Malaysia: Q1 GDP exceeds expectations

ECONOMIC activities surged in the first three months of 2014 chalking up a 6.2 per cent expansion in gross domestic product (GDP), paving the path for another year of robust growth.

Describing it as exceptional and encouraging, Bank Negara Malaysia governor Tan Sri Dr Zeti Akhtar Aziz said Q1 GDP reflected the recovery in the trade sector as well as domestic demand. Consumption and investment activities  also remained robust during the period.

"If growth remains in the five to 5.5 per cent region, then we will be in the upper end of projection for growth for the year as a whole," Zeti said at a  briefing yesterday.

The central bank has projected the economy to grow by between 4.5 and 5.5 per cent this year.

Exports will continue to benefit from recovery in the advanced economies while private domestic demand is expected to remain the key driver of the overall growth.
The borrowing costs is expected to be increased when the monetary policy committee (MPC) meets on July 10.

Michael Wan of Credit Suisse expects the "mix"  for growth to shift towards exports and investment and away from consumption. "We continue to look for robust 2014 GDP growth, with the balance of risks tilting to the upside."

He expects public investment, in particular, to pick up by the second-half of this year as the government continues to press on with infrastructure plans under the Economic Transformation Programme, namely the MRT Line 2 and Tun Razak Exchange.

 Ho Woei Chen of UOB Bank said both domestic demand and improvement in the external environment will continue to contribute to the GDP growth.
On suggestion for the ringgit to be pegged again, Zeti said a flexible exchange rate regime is suitable for Malaysia as the changes in the international economic and financial landscape requires flexibility.

Meanwhile, Bank Negara Malaysia has redefined its external debt to include non-resident holdings of ringgit-denominated debt securities, non-resident deposits, trade credits provided by foreign trade counterparts and other debt liabilities.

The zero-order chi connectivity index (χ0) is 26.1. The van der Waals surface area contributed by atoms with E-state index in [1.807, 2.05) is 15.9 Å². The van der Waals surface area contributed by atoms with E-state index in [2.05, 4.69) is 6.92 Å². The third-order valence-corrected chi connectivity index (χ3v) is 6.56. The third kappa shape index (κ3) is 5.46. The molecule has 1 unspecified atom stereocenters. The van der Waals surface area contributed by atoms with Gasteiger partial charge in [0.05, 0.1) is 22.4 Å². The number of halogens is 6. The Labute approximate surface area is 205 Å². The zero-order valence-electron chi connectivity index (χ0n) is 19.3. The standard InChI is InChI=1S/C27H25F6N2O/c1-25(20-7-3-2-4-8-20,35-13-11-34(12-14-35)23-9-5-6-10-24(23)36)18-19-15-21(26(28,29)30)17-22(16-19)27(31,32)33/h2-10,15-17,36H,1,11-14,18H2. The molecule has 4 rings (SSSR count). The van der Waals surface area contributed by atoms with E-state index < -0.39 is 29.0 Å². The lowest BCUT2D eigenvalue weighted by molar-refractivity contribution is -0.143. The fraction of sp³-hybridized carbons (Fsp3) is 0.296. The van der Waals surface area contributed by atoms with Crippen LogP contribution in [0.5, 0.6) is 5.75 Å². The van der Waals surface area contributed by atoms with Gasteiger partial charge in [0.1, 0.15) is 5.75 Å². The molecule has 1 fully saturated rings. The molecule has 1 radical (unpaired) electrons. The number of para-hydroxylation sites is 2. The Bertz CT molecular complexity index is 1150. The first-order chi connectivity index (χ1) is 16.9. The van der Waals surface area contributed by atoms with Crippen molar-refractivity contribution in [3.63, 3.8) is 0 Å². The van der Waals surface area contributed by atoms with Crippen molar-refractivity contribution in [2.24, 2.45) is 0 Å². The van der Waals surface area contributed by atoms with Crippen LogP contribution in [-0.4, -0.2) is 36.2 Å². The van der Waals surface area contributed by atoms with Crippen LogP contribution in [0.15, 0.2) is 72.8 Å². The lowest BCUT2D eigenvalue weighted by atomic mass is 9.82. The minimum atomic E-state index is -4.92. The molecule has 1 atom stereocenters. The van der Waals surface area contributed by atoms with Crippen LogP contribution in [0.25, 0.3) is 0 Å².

As at end of March 2014, Malaysia's redefined external debt stood at RM700.1 billion, equivalent to US$212.5 billion or 65.2 per cent of gross domestic product (GDP) compared with RM694.6 billion or US$209.2 billion, equivalent to 70.4 per cent of GDP as at end-December 2013.

Governor Tan Sri Dr Zeti Akhtar Aziz said the increase in the external debt was due mainly to higher offshore borrowing by the private sector and non-resident holdings of ringgit-denominated debt liabilities.
Following the redefinition, the potential for currency mismatches in the country's external indebtedness is reduced since these debt securities are ringgit-denominated obligations.

"It is also crucial to note that the federal government debt remains unchanged. The redefinition of external debt is a prudential measure which allows the government to better assess its exposure to non-residents.

"Importantly, although the redefined external debt level is higher, Malaysia's external indebtedness indicators remain within the international benchmark for prudence and external soundness," she added.
/NST Bernama 17-05-2014

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